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    The amount of people I have tried to urge this point to is unbelievable but at the end of the day come this time next year they'll wish they listened to me and applied strategically instead of where they'd like to show off about going to because they'll hold no offers unless they luckily like the schools that play to their strengths. The amount of times I've said your GCSEs are not strong enough to apply to Oxford or it would be stupid to apply to more than one BMAT uni is ridiculous. But at the end of the day the people that don't listen will be less competition for those that just want to get in no matter what.
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    (Original post by Hippokrates)
    The amount of people I have tried to urge this point to is unbelievable but at the end of the day come this time next year they'll wish they listened to me and applied strategically instead of where they'd like to show off about going to because they'll hold no offers unless they luckily like the schools that play to their strengths. The amount of times I've said your GCSEs are not strong enough to apply to Oxford or it would be stupid to apply to more than one BMAT uni is ridiculous. But at the end of the day the people that don't listen will be less competition for those that just want to get in no matter what.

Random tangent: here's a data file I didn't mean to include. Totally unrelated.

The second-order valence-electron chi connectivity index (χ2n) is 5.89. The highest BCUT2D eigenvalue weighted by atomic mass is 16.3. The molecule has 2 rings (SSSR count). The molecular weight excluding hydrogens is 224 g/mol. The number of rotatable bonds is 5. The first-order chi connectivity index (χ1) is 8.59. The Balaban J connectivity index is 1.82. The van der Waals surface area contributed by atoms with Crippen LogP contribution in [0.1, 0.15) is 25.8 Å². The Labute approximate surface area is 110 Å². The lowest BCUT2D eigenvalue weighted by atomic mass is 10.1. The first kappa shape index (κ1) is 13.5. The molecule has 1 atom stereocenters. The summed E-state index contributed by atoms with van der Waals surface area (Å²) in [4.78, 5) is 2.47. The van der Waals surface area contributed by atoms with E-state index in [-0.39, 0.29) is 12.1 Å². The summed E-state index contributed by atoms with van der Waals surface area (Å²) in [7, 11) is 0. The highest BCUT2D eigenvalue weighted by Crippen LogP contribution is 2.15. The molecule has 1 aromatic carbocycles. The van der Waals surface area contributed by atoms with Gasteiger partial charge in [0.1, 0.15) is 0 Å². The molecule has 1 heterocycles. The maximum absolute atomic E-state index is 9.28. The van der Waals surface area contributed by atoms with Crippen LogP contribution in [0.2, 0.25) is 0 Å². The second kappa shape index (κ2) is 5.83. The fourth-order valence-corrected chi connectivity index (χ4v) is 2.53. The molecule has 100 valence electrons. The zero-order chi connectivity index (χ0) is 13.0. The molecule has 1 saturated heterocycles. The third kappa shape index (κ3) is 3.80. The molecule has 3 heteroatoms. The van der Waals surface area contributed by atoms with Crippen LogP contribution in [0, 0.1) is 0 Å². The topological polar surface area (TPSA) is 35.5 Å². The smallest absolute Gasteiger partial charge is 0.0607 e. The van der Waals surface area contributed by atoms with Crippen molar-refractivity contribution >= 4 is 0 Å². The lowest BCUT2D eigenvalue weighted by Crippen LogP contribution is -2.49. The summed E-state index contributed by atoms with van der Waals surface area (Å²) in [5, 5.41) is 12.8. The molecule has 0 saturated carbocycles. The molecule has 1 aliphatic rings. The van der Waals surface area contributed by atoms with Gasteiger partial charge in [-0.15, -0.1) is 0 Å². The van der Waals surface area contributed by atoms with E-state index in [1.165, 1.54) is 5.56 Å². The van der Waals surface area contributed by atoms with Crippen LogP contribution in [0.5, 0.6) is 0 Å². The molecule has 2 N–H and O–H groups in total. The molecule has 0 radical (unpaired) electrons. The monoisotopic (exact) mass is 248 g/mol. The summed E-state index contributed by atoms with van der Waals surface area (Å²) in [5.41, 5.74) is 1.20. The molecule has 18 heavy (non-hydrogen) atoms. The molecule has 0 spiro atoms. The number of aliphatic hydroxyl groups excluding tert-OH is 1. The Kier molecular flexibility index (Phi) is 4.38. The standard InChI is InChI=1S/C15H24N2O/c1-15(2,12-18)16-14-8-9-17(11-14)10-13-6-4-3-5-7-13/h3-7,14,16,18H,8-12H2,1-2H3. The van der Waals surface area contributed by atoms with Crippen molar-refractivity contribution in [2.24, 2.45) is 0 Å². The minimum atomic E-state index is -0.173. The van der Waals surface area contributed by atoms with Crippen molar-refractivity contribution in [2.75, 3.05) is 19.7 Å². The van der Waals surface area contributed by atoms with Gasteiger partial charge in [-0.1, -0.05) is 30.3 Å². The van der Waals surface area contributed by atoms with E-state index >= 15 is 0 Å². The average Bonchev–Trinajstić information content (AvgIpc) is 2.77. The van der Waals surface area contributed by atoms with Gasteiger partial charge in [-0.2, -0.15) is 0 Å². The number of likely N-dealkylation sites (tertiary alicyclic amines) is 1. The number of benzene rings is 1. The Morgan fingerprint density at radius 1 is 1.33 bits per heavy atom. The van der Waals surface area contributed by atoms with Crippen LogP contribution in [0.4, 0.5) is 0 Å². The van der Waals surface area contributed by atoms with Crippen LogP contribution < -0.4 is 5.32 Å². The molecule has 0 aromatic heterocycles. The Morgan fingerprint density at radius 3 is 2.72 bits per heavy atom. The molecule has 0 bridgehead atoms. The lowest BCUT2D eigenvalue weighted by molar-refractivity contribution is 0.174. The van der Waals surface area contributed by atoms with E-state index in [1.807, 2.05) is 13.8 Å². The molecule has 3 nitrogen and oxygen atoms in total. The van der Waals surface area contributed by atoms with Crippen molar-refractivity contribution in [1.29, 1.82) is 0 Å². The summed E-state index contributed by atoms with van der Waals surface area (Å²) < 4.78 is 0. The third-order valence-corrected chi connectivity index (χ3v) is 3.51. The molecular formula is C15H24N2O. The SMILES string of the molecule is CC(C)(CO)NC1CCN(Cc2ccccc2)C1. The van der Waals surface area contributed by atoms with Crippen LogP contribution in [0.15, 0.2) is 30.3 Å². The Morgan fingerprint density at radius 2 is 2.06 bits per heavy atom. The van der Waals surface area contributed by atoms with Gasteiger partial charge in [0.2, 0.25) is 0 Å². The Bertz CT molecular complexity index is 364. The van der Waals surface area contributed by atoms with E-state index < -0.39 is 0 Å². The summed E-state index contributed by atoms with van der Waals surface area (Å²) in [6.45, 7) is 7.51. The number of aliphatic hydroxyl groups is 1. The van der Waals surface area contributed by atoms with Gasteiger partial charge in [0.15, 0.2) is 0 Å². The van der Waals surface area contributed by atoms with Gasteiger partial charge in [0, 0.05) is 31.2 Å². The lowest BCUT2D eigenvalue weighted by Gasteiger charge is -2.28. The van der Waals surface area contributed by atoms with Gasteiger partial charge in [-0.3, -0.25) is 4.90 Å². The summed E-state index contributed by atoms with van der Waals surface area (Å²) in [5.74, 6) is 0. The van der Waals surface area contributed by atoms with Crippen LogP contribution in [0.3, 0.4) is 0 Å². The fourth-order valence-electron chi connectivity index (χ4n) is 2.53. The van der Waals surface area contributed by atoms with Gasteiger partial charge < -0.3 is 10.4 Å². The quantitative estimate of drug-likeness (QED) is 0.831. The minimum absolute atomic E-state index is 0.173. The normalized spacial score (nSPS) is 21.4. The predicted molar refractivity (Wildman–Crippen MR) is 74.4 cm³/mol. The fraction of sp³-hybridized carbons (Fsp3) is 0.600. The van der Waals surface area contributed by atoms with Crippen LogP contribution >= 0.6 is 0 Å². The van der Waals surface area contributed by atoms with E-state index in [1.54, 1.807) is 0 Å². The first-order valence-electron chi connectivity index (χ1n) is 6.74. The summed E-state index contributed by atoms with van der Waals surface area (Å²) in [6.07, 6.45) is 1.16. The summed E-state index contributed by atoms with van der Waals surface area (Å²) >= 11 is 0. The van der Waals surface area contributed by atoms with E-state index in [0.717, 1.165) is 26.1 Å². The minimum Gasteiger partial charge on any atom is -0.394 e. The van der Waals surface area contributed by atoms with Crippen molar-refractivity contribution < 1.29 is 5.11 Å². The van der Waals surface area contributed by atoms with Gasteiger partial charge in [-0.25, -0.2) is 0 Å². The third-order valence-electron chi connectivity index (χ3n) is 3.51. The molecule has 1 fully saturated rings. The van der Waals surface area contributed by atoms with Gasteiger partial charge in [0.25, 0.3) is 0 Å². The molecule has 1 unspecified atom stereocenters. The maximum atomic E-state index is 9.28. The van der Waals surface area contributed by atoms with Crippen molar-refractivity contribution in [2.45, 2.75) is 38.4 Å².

Yeah definitely agree. For many who are unsuccessful, it isn't necessarily due to a bad application but rather less than ideal school choices for their specific applications.
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    (Original post by .eXe)
    Yeah definitely agree. For many who are unsuccessful, it isn't necessarily due to a bad application but rather less than ideal school choices for their specific applications.
    I just can't stress the point that the university you go to will make no difference whatsoever enough. Nobody listens though everybody thinks Cambridge makes better doctors than Keele. If the naive applicants get in and I don't though I'll be frustrated.
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    (Original post by Hippokrates)
    I just can't stress the point that the university you go to will make no difference whatsoever enough. Nobody listens though everybody thinks Cambridge makes better doctors than Keele. If the naive applicants get in and I don't though I'll be frustrated.
    While admittedly I also used to think that was because being from the North American system where certain schools are respected while many others are blatantly looked down upon, I expected that sort of discrepancies in the UK as well. Gladly however, at least within medicine it all seems to be fairly even.

    And yes, often when people select schools based on prestige over anything else, I am just tempted to ask them...when that walk into clinic to see a patient...does the patient care at all where they graduated from? Many people don't seem to get that fact, which then biases their school choices negatively.
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    (Original post by .eXe)
    While admittedly I also used to think that was because being from the North American system where certain schools are respected while many others are blatantly looked down upon, I expected that sort of discrepancies in the UK as well. Gladly however, at least within medicine it all seems to be fairly even.